I'm excited to kick off another new feature on Sélavy: Art Library! I was inspired by our rather extensive collection of artist monographs and exhibition catalogs, so I'll be sharing a different book here from time to time—some old, some new, but all interesting!
For this first post, I pulled the fascinating Wayne Thiebaud: Sketchbook, released by Abrams in 1987, now out of print. It is a facsimile reproduction of pages from Thiebaud's loose-leaf sketchbook over several years, "samples," as Thiebaud describes it, "that cover various aspects of what a sketchbook, for me, is about."
The colorful cover at the top of this post is actually the slipcase for the black, fabric-bound book. Inside the cover, a small bifold holds Constance W. Glenn's succinct essay, which places Thiebaud's use of a sketchbook in the art historical tradition, in which Thiebaud's "cityscapes, flowers, shoes, cakes, and farm ponds" are really just objects for working out solutions to "classical, formal problems that have occupied artists for centuries."
Of course, one of the most fascinating things about peeking into anyone's sketchbook is seeing their process of observation, and experiments to find what does and doesn't work; for Thiebaud, the sketchbook is his 'brain" or "research" as he alternately likens it.
The sketchbook begins with notes on Thiebaud's trials of a new medium, small cakes of Japanese watercolor, and "Western" versus "Eastern" composition techniques.
It wouldn't be a Thiebaud book without being mainly food, and this book doesn't disappoint. I love seeing the smudges and smears of the soft, buttery graphite, and meticulous recording of rows of pastries in their cases, which he notes are, more often than not, drawn from memory.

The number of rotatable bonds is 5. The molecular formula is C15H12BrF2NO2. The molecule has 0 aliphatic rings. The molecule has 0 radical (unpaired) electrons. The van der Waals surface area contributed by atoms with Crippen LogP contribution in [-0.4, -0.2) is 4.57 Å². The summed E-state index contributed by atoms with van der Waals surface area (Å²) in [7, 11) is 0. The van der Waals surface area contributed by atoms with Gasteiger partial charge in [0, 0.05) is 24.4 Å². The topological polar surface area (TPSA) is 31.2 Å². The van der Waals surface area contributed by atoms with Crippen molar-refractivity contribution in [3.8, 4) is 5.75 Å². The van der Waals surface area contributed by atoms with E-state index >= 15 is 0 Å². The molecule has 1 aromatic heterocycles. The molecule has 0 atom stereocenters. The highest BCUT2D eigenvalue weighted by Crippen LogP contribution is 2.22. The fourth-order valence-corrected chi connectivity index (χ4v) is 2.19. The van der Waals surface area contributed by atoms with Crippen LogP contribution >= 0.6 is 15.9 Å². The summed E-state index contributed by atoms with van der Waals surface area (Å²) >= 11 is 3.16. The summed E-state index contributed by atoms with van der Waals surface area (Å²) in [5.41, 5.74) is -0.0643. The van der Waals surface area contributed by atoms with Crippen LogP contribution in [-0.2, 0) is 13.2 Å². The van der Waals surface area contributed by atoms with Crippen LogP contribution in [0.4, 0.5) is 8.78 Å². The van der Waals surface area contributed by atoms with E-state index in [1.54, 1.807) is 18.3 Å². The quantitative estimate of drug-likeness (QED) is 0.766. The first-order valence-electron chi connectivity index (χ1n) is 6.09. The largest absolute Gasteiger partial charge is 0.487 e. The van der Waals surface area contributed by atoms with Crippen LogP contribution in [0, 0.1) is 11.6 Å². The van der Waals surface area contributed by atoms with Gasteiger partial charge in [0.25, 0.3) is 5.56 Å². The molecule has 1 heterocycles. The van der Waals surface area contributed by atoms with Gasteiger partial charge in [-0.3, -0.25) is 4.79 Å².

But there are also selections of his San Francisco cityscape studies, from the "intersections in the upper Marina section" which he felt looked so "damned ordinary" in person that sketching was his way to "energize them."
There are many thumbnail portraits throughout, and I was delighted to find these quick studies of the iconic art critic, Clement Greenberg.
Here is a detail from the previous sketch of Greenberg, where Thiebaud scrawls: "Speaking about Hans Hoffman / Clement Greenberg / Berkeley Art / 1986," just below a vibrant watercolor study.
And of course, pies.
All the pies. I love the luscious brilliance that watercolor brings to his famous subject.
On sketchbooks, Thiebaud concludes: "I always think about what I call serious artists—those who are continuing and perpetual students . . . those who really do believe in a sense of tradition and use it as a primary engagement in their own work."
I hope you enjoyed this first edition, and are inspired either to sketch or eat pie! I'd be happy to hear any requests for certain artists—I think I can probably accommodate most! ;)